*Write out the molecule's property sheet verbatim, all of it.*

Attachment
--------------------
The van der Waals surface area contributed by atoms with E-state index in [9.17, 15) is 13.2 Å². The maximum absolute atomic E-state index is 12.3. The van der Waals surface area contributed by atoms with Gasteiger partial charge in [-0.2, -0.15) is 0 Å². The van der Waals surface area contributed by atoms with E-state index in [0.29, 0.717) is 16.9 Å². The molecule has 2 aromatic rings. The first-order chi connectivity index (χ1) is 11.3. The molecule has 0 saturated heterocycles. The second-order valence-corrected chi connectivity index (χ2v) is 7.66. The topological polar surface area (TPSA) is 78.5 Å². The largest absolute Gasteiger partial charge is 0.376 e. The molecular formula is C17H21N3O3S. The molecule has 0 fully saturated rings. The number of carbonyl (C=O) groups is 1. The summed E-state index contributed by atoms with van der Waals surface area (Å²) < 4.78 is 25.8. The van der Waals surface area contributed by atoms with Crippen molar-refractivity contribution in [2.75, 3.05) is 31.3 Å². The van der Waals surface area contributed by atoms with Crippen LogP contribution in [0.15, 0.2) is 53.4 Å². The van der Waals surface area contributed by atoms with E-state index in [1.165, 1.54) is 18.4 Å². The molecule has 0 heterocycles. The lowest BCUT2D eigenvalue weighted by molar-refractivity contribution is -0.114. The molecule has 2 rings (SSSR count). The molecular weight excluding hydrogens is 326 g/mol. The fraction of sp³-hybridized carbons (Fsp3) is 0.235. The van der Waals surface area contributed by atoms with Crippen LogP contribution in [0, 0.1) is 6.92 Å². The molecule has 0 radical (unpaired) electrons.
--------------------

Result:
The van der Waals surface area contributed by atoms with E-state index in [9.17, 15) is 13.2 Å². The maximum absolute atomic E-state index is 12.3. The van der Waals surface area contributed by atoms with Gasteiger partial charge in [-0.2, -0.15) is 0 Å². The van der Waals surface area contributed by atoms with E-state index in [0.29, 0.717) is 16.9 Å². The molecule has 2 aromatic rings. The first-order chi connectivity index (χ1) is 11.3. The molecule has 0 saturated heterocycles. The second-order valence-corrected chi connectivity index (χ2v) is 7.66. The topological polar surface area (TPSA) is 78.5 Å². The largest absolute Gasteiger partial charge is 0.376 e. The molecular formula is C17H21N3O3S. The molecule has 0 fully saturated rings. The number of carbonyl (C=O) groups is 1. The summed E-state index contributed by atoms with van der Waals surface area (Å²) < 4.78 is 25.8. The van der Waals surface area contributed by atoms with Crippen molar-refractivity contribution in [2.75, 3.05) is 31.3 Å². The van der Waals surface area contributed by atoms with Crippen LogP contribution in [0.15, 0.2) is 53.4 Å². The van der Waals surface area contributed by atoms with E-state index in [1.165, 1.54) is 18.4 Å². The molecule has 0 heterocycles. The lowest BCUT2D eigenvalue weighted by molar-refractivity contribution is -0.114. The molecule has 2 rings (SSSR count). The molecular weight excluding hydrogens is 326 g/mol. The fraction of sp³-hybridized carbons (Fsp3) is 0.235. The van der Waals surface area contributed by atoms with Crippen LogP contribution in [0, 0.1) is 6.92 Å². The molecule has 0 radical (unpaired) electrons.